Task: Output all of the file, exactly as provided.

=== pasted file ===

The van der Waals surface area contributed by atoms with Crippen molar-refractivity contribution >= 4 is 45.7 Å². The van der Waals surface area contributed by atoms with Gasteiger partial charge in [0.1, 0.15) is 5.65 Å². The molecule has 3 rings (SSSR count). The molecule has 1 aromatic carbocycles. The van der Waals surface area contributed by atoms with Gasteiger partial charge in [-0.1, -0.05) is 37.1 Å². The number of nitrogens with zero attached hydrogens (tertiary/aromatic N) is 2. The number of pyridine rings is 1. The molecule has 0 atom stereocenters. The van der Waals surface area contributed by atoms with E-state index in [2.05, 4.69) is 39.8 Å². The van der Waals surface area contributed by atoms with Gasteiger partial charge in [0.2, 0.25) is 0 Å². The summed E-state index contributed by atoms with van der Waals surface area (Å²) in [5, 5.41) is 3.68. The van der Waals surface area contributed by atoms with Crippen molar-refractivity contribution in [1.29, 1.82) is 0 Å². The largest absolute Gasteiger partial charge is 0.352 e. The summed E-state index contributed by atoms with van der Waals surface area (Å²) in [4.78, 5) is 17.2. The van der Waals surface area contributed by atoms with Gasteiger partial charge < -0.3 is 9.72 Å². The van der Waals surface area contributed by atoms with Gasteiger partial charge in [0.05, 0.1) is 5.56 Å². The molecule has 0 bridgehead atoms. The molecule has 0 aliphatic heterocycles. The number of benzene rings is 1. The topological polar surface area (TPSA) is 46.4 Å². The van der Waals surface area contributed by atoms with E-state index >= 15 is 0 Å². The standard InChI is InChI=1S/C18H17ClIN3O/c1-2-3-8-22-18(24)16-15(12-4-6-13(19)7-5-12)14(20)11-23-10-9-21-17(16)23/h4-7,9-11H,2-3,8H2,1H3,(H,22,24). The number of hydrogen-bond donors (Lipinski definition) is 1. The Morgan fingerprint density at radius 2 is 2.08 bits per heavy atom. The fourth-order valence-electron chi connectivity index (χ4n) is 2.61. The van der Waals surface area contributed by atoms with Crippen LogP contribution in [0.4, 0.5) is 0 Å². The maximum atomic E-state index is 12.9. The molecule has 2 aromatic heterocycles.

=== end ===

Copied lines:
The van der Waals surface area contributed by atoms with Crippen molar-refractivity contribution >= 4 is 45.7 Å². The van der Waals surface area contributed by atoms with Gasteiger partial charge in [0.1, 0.15) is 5.65 Å². The molecule has 3 rings (SSSR count). The molecule has 1 aromatic carbocycles. The van der Waals surface area contributed by atoms with Gasteiger partial charge in [-0.1, -0.05) is 37.1 Å². The number of nitrogens with zero attached hydrogens (tertiary/aromatic N) is 2. The number of pyridine rings is 1. The molecule has 0 atom stereocenters. The van der Waals surface area contributed by atoms with E-state index in [2.05, 4.69) is 39.8 Å². The van der Waals surface area contributed by atoms with Gasteiger partial charge in [0.2, 0.25) is 0 Å². The summed E-state index contributed by atoms with van der Waals surface area (Å²) in [5, 5.41) is 3.68. The van der Waals surface area contributed by atoms with Crippen molar-refractivity contribution in [1.29, 1.82) is 0 Å². The largest absolute Gasteiger partial charge is 0.352 e. The summed E-state index contributed by atoms with van der Waals surface area (Å²) in [4.78, 5) is 17.2. The van der Waals surface area contributed by atoms with Gasteiger partial charge < -0.3 is 9.72 Å². The van der Waals surface area contributed by atoms with Gasteiger partial charge in [0.05, 0.1) is 5.56 Å². The molecule has 0 bridgehead atoms. The molecule has 0 aliphatic heterocycles. The number of benzene rings is 1. The topological polar surface area (TPSA) is 46.4 Å². The van der Waals surface area contributed by atoms with E-state index >= 15 is 0 Å². The standard InChI is InChI=1S/C18H17ClIN3O/c1-2-3-8-22-18(24)16-15(12-4-6-13(19)7-5-12)14(20)11-23-10-9-21-17(16)23/h4-7,9-11H,2-3,8H2,1H3,(H,22,24). The number of hydrogen-bond donors (Lipinski definition) is 1. The Morgan fingerprint density at radius 2 is 2.08 bits per heavy atom. The fourth-order valence-electron chi connectivity index (χ4n) is 2.61. The van der Waals surface area contributed by atoms with Crippen LogP contribution in [0.4, 0.5) is 0 Å². The maximum atomic E-state index is 12.9. The molecule has 2 aromatic heterocycles.